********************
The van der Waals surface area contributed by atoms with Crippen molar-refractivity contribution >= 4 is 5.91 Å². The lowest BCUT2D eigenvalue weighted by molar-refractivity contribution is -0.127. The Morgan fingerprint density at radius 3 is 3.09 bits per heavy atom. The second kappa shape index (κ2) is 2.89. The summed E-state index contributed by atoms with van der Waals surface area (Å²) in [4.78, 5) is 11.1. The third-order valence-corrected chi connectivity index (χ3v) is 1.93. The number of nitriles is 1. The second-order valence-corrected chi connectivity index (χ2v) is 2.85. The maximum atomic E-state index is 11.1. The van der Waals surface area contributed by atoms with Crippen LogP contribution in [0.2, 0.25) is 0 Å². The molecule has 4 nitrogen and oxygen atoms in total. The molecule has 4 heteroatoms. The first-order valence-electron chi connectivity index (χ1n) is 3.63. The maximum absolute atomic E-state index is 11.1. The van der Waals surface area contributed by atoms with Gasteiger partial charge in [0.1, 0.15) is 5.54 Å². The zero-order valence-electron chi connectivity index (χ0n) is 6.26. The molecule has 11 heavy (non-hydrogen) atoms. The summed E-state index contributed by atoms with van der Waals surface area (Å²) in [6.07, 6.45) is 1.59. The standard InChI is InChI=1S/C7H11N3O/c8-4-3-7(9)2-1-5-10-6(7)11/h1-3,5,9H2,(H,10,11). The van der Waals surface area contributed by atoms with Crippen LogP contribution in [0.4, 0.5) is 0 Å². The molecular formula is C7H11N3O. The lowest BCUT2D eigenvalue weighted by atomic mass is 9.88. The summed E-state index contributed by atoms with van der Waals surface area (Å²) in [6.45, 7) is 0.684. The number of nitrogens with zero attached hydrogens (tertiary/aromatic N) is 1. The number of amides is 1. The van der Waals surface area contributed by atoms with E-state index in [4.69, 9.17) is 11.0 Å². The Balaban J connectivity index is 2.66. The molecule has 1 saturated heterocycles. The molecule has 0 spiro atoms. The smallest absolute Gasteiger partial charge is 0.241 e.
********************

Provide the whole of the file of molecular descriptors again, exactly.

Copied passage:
The van der Waals surface area contributed by atoms with Crippen molar-refractivity contribution >= 4 is 5.91 Å². The lowest BCUT2D eigenvalue weighted by molar-refractivity contribution is -0.127. The Morgan fingerprint density at radius 3 is 3.09 bits per heavy atom. The second kappa shape index (κ2) is 2.89. The summed E-state index contributed by atoms with van der Waals surface area (Å²) in [4.78, 5) is 11.1. The third-order valence-corrected chi connectivity index (χ3v) is 1.93. The number of nitriles is 1. The second-order valence-corrected chi connectivity index (χ2v) is 2.85. The maximum atomic E-state index is 11.1. The van der Waals surface area contributed by atoms with Crippen LogP contribution in [0.2, 0.25) is 0 Å². The molecule has 4 nitrogen and oxygen atoms in total. The molecule has 4 heteroatoms. The first-order valence-electron chi connectivity index (χ1n) is 3.63. The maximum absolute atomic E-state index is 11.1. The van der Waals surface area contributed by atoms with Gasteiger partial charge in [0.1, 0.15) is 5.54 Å². The zero-order valence-electron chi connectivity index (χ0n) is 6.26. The molecule has 11 heavy (non-hydrogen) atoms. The summed E-state index contributed by atoms with van der Waals surface area (Å²) in [6.07, 6.45) is 1.59. The standard InChI is InChI=1S/C7H11N3O/c8-4-3-7(9)2-1-5-10-6(7)11/h1-3,5,9H2,(H,10,11). The van der Waals surface area contributed by atoms with Crippen LogP contribution in [0.4, 0.5) is 0 Å². The molecular formula is C7H11N3O. The lowest BCUT2D eigenvalue weighted by atomic mass is 9.88. The summed E-state index contributed by atoms with van der Waals surface area (Å²) in [6.45, 7) is 0.684. The number of nitrogens with zero attached hydrogens (tertiary/aromatic N) is 1. The number of amides is 1. The van der Waals surface area contributed by atoms with E-state index in [4.69, 9.17) is 11.0 Å². The Balaban J connectivity index is 2.66. The molecule has 1 saturated heterocycles. The molecule has 0 spiro atoms. The smallest absolute Gasteiger partial charge is 0.241 e.